W3C home > Mailing lists > Public > public-coremob@w3.org > April 2012

Re: Against touch events...

From: Brian Blakely <anewpage.media@gmail.com>
Date: Mon, 23 Apr 2012 10:32:44 -0400
Message-ID: <CAJGQg4FSvbztBHX8GQKj5u=L2vcK1TdUd8LSVjg=iaL47u8Byg@mail.gmail.com>
To: Charles McCathieNevile <chaals@opera.com>
Cc: "public-coremob@w3.org" <public-coremob@w3.org>
Hi Charles,

Because Level 0 paints a picture of the mainstream mobile web today, it's
probably a good idea to include touch events.

The glaring omission here is *mouse events*.  In regards to a long-tail app
(new phrase to me; kudos), unconventional UAs on hardware without a mouse
have long-included a "virtual" cursor and keyboard to be compatible.
 Therefore, applications that support mice are safe, and we need to make
sure that new implementors don't omit these events – however unlikely that
is.


As an aside, the Web is famously terrible at interacting with hardware.
 Just as camera/microphone and gamepad support should, by all rights, have
been commonplace in UAs since 2006, the modern Web will probably still be
scrambling to support eye-twitch events for wearable displays for years
after they go widespread.

The rule of thumb on hardware APIs should be "take everything you can get."

Cheers,
-Brian


On Mon, Apr 23, 2012 at 9:12 AM, Charles McCathieNevile <chaals@opera.com>wrote:

> Hi,
>
> this may seem like heresy, but...
>
> TL;DR: We should be reluctant to include touch events, and the use cases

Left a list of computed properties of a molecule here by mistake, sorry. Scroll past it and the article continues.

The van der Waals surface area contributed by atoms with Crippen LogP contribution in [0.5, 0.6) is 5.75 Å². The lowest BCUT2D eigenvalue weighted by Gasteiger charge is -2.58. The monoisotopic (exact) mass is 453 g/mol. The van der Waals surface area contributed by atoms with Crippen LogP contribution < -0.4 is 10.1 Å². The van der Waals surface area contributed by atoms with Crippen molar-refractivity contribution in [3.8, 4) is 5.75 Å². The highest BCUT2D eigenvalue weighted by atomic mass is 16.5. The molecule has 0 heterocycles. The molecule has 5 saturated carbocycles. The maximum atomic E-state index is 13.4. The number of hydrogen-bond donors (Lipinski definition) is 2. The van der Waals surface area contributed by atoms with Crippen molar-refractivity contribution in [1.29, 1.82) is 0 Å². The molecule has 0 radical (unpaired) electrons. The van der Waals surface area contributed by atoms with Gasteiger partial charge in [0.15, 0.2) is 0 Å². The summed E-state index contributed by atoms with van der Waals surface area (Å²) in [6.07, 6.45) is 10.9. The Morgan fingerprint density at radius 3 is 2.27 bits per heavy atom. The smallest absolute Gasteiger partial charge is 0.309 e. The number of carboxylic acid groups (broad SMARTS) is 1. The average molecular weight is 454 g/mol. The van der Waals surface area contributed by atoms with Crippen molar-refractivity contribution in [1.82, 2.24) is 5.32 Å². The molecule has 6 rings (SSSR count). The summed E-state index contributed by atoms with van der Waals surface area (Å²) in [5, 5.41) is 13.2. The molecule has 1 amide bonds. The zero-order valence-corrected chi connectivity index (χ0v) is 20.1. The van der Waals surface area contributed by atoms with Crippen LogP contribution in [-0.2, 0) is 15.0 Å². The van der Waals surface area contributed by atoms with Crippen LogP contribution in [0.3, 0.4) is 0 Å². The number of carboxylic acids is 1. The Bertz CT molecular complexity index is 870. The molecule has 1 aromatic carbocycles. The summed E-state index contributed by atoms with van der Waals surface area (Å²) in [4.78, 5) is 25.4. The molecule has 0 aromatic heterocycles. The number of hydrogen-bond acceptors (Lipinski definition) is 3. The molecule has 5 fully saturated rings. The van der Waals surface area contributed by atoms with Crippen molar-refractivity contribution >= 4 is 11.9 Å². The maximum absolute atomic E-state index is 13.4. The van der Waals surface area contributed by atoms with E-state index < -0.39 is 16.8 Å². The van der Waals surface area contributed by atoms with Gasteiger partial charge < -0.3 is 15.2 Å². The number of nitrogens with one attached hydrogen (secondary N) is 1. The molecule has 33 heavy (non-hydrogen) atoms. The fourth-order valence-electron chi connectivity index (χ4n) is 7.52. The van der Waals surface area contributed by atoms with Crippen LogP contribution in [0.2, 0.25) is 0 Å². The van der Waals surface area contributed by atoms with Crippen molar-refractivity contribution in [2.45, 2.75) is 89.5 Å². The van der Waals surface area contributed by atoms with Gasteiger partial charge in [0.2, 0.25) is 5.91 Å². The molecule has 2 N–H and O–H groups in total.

> for each touch event should be clearly specified and agreed as a minimum
> condition for that event being required.
>
> Or in more detail...
>
> Applications obviously need to be able to get user input. Different
> applications need different kinds of input. Currently, core-mob requires
> support for orientation events and touch events, presumably because it
> assumes that touchscreen devices are the relevant target although that
> assumption is not stated in the document anywhere. It doesn't require other
> kinds of input. But if this document is going to be taken seriously, it is
> encouraging application developers to rely on the things in ring-0, and
> therefore encouraging implementors to support those things.
>
> As a browser maker who wants to ensure that web apps work on the browser
> wherever it is found, having touch events as an "agreed" part of the
> infrastructure means that we should expect developers to use them. Which
> means that when someone tries to use a "long-tail" app on the TV, it will
> fail unless the TV supports touch events (an app that isn't "long tail"
> probably has a working TV version - or at least will in a couple of years
> or so). If applications don't work, it is common to blame the browser. In
> any case, a rational user wants the application to work, whoever is "at
> fault". Either way, the clear incentive for the browser is to make the app
> work.
>
> By "long tail app" I mean something that isn't made by a large company
> with top-quality developers and the ability to revise it twice a week, but
> something slapped together at minimal cost for a client who will not